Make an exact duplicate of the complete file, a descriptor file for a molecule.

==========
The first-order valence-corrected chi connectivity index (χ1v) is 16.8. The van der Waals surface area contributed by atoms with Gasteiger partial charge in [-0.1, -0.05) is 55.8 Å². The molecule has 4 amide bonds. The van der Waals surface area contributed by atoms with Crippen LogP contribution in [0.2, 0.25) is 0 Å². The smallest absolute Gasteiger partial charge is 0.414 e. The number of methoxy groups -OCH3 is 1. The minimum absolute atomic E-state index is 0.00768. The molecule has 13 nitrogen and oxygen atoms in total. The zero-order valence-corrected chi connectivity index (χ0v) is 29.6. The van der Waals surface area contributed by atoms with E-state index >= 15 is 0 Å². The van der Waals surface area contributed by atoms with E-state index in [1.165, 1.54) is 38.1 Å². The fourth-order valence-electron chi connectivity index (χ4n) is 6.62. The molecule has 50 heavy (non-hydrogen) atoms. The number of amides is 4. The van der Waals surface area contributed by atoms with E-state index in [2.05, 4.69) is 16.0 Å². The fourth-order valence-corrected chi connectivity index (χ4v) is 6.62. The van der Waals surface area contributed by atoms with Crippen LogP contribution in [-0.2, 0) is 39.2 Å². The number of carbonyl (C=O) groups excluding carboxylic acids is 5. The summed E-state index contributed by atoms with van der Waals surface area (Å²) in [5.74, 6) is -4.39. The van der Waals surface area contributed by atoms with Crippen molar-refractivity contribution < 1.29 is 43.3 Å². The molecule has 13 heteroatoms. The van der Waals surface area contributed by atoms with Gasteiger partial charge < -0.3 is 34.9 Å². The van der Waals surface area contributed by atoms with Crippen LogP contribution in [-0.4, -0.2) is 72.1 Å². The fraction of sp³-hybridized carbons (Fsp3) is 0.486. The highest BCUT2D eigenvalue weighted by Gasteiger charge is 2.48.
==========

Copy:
The first-order valence-corrected chi connectivity index (χ1v) is 16.8. The van der Waals surface area contributed by atoms with Gasteiger partial charge in [-0.1, -0.05) is 55.8 Å². The molecule has 4 amide bonds. The van der Waals surface area contributed by atoms with Crippen LogP contribution in [0.2, 0.25) is 0 Å². The smallest absolute Gasteiger partial charge is 0.414 e. The number of methoxy groups -OCH3 is 1. The minimum absolute atomic E-state index is 0.00768. The molecule has 13 nitrogen and oxygen atoms in total. The zero-order valence-corrected chi connectivity index (χ0v) is 29.6. The van der Waals surface area contributed by atoms with E-state index >= 15 is 0 Å². The van der Waals surface area contributed by atoms with E-state index in [1.165, 1.54) is 38.1 Å². The fourth-order valence-electron chi connectivity index (χ4n) is 6.62. The molecule has 50 heavy (non-hydrogen) atoms. The number of amides is 4. The van der Waals surface area contributed by atoms with E-state index in [2.05, 4.69) is 16.0 Å². The fourth-order valence-corrected chi connectivity index (χ4v) is 6.62. The van der Waals surface area contributed by atoms with Crippen LogP contribution in [-0.2, 0) is 39.2 Å². The number of carbonyl (C=O) groups excluding carboxylic acids is 5. The summed E-state index contributed by atoms with van der Waals surface area (Å²) in [5.74, 6) is -4.39. The van der Waals surface area contributed by atoms with Crippen molar-refractivity contribution < 1.29 is 43.3 Å². The molecule has 13 heteroatoms. The van der Waals surface area contributed by atoms with Gasteiger partial charge < -0.3 is 34.9 Å². The van der Waals surface area contributed by atoms with Crippen LogP contribution in [-0.4, -0.2) is 72.1 Å². The fraction of sp³-hybridized carbons (Fsp3) is 0.486. The highest BCUT2D eigenvalue weighted by Gasteiger charge is 2.48.